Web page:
Absolutely. Imposing costs on individuals that have imposed costs on you is really common in nonhuman animals. We see it in birds. We see it in fish. It does actually seem to change them. It produces reformed behavior—the way it ought to if it's designed for deterrence.

Does the killing of bin Laden qualify as revenge?
Maybe. These things quickly get out of control once they move beyond individuals acting on their own behalf to a state level. But I think the logic is still there. One of the goals was to change our enemy's incentives for continuing the violent struggle against us. In so far as the goal is to signal a message—to change people's incentive to harm us, to have them say, "This is not leading us where we thought it was"—if you've reached into their heads, then you've effected revenge.

Does an action have to be effective, then, to be considered revenge?
It doesn't have to be effective, and that's really important. When someone gets treated kind of shoddily when driving his or her car, and that driver chooses to blare the horn or make a finger gesture, it's unlikely that the other driver is going to say, "Gee, I'm not going to cut that guy off again," because if you're driving on I-95, you're probably never going to see that driver again. We're not going to modify that individual’s calculation of what's gained by harming us personally because that's not the world we live in anymore.

It seems senseless in a modern world. But in the world in which our minds were fine-tuned—when there were fewer people and smaller groups—it would have been effective at changing people's minds.

We have learned that revenge can activate pleasure centers in the brain and lead to that so-called "sweet taste of revenge." But what other effects does it have on the brain?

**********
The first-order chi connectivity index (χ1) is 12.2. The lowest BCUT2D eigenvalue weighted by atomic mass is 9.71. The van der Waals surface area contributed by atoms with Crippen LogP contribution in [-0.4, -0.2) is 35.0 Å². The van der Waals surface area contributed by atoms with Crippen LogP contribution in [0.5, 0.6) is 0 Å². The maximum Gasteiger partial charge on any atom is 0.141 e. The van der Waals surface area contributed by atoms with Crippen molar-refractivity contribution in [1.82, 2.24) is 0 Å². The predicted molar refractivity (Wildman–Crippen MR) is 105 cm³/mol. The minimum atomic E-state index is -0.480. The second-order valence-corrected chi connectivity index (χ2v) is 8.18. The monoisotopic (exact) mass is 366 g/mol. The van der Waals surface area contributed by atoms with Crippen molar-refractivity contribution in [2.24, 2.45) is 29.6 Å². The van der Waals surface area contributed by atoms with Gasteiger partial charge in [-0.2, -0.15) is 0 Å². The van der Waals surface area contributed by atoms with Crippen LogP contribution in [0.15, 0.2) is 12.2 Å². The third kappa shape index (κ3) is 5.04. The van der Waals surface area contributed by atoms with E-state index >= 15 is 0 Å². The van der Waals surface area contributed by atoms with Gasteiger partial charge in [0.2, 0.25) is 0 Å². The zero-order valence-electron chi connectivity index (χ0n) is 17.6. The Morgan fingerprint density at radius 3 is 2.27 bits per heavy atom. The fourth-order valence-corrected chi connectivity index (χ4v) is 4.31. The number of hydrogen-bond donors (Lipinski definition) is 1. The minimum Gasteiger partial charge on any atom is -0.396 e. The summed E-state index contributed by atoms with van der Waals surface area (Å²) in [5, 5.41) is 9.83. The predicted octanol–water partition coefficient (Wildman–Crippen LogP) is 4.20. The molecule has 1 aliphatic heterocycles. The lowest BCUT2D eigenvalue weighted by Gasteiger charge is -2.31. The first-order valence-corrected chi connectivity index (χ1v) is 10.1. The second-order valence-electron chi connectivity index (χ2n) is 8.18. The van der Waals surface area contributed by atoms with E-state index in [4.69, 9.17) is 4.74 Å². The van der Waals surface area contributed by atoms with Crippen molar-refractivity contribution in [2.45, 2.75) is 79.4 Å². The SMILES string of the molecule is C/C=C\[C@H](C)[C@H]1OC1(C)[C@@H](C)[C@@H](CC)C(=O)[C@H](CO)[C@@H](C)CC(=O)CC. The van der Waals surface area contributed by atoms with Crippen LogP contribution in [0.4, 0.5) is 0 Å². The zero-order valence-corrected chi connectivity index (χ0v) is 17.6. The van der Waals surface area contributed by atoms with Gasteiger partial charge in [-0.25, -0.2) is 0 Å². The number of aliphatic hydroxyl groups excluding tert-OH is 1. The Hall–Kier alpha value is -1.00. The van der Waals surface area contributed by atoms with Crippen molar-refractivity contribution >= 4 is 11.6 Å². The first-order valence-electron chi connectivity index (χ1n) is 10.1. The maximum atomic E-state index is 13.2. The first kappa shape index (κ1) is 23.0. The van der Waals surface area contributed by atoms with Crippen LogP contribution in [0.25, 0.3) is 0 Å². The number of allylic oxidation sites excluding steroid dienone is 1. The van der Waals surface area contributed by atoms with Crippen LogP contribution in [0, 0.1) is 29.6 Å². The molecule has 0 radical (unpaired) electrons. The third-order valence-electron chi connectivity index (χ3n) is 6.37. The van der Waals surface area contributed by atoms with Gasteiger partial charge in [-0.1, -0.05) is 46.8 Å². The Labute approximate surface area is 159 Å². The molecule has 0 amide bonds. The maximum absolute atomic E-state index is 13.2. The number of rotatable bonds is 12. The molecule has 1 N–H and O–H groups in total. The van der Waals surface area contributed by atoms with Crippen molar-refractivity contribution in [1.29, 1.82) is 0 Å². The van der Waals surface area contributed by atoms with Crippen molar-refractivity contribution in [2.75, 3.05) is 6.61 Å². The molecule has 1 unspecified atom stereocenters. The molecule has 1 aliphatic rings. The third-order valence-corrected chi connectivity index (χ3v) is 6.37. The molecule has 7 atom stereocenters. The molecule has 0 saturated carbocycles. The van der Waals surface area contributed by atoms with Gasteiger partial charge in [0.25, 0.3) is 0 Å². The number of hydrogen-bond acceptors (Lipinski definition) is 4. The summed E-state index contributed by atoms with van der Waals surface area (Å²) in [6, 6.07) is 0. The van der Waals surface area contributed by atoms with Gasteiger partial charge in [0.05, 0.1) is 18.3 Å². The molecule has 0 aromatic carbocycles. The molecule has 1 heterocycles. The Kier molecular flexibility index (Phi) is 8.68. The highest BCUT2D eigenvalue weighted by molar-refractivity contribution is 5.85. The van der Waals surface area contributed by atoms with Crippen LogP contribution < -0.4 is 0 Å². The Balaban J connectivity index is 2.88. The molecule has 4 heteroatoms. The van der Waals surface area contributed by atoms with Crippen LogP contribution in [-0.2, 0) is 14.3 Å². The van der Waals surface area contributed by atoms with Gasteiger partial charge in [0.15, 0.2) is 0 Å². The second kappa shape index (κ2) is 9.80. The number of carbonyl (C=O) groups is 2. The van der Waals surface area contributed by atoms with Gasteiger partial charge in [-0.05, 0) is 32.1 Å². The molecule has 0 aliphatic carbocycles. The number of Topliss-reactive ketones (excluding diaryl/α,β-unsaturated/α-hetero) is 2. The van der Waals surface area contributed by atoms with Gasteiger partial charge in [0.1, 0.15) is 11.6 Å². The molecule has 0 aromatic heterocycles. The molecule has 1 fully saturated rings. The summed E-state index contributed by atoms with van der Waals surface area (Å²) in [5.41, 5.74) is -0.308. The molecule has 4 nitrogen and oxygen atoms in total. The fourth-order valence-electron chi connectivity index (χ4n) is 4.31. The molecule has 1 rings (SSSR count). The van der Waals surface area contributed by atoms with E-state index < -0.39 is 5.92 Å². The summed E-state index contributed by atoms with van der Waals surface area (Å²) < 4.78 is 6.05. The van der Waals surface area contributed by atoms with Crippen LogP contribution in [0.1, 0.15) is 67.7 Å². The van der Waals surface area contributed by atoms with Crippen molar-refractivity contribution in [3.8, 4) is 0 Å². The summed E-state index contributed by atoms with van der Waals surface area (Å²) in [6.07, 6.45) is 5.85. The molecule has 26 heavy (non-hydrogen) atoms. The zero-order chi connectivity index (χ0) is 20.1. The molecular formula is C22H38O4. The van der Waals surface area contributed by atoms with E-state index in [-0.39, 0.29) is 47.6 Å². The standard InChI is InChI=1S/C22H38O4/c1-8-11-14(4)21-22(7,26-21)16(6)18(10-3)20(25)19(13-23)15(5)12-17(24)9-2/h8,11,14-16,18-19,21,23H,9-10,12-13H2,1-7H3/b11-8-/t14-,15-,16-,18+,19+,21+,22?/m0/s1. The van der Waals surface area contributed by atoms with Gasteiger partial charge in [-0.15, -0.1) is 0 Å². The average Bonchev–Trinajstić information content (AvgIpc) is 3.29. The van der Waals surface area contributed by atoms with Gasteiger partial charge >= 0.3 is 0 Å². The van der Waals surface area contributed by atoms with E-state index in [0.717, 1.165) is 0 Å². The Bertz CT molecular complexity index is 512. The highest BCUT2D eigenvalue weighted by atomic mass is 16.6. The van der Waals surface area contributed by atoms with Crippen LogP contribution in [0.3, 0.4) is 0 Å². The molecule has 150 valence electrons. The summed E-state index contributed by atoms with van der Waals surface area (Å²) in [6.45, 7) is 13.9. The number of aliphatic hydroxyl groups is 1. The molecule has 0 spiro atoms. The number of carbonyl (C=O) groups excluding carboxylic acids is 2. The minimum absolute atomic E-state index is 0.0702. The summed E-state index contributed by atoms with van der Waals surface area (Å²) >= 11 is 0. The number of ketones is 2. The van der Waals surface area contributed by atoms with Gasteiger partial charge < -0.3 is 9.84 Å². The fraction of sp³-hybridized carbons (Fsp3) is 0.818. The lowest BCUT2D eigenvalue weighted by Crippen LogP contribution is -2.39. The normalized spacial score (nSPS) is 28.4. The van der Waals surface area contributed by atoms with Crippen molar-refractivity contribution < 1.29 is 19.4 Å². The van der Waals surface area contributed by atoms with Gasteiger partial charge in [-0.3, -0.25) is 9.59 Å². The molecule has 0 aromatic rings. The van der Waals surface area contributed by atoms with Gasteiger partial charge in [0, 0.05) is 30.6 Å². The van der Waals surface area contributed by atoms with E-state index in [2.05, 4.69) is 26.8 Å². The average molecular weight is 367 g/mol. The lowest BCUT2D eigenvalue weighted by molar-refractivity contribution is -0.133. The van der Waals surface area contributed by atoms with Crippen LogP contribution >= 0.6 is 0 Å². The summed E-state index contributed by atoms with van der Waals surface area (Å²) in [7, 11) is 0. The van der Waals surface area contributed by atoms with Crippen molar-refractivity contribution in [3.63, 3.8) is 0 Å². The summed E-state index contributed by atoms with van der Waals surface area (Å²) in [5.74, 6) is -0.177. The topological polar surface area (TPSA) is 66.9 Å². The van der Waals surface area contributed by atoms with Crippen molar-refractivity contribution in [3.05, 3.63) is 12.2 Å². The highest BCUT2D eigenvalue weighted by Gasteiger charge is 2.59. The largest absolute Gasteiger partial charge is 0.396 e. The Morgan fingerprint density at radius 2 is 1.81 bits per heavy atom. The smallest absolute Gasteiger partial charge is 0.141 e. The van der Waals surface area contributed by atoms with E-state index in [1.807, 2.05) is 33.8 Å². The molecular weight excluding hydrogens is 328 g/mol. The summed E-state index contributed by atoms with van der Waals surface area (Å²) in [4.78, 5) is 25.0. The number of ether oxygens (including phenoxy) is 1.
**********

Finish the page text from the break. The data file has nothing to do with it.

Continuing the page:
We don't feel revenge for just anybody. It's generally toward people who have imposed a cost on us personally or someone we care about and know well. So as an outsider watching things, you're not going to experience the same phenomenology.

One of the really interesting things is that when someone's insulted or mistreated, not only do you get activation of the brain's reward anticipation system, you also get a lot of activity in the left prefrontal cortex of the brain. This is a signature pattern of activation in the planning of a goal.

Let's say there's something you want to work toward, like training for a half marathon. When we're planning those sorts of goals, we see differential activation in the left prefrontal cortex as we figure out: How do we get toward something we really want? Revenge, then, is like a craving—"I have to get this thing I really want." It tells us something about the kind of tissue upstairs that's getting recruited to enact revenge: it's planning a multistep process to work toward a goal we really want to obtain.

So does this help explain some of the reactions to the news of bin Laden's death?
I actually thought the response was pretty subdued. People were not sort of savoring the bringing low or humiliation of our enemies more than the accomplishment of a really long goal, which isn't inconsistent with revenge being part of a long-planned goal. It may be that the amount of grief we've had to suffer as a nation has kind of muted our ability to enjoy our revenge too much. I think the reaction tells us a lot about human nature. Given some time and distance, that hot thirst for revenge really gets tempered by other things.

What are some of the alternatives to the impulse for revenge?
You can simply say, "I'm going to make it impossible for you to harm me" by avoiding them—you can kick them out of your camp, you can move, you can change jobs.

You can accept the abuse. You can say, "This relationship is valuable to me." You might love the person or say, "Look, I really need this job, so I'll pretty much let this person do anything they want to me"—you'll just accept a certain level of mistreatment because at the end of the day, you're still up relative to your alternative.

The final thing you can do is that you can forgive. It can signal a return to a positive attitude to the person who harmed you if they are willing to change their behavior. It's an attempt to get a relationship back without enacting revenge.

That's a dicey thing. It's saying, "Look, I'm not going to teach you a lesson. I'm going to hold this harm aside because this relationship is valuable—you're my friend and I've been watching football on your wide-screen TV for 10 years. But it requires you to change your regard for me."

With all of those cues in place, forgiveness seems like a reasonable thing to do. But it's hard. It's easy to mistake forgiveness for weakness, and that's just the hard truth of our social world today—inaction is easy to mistake for lack of nerves.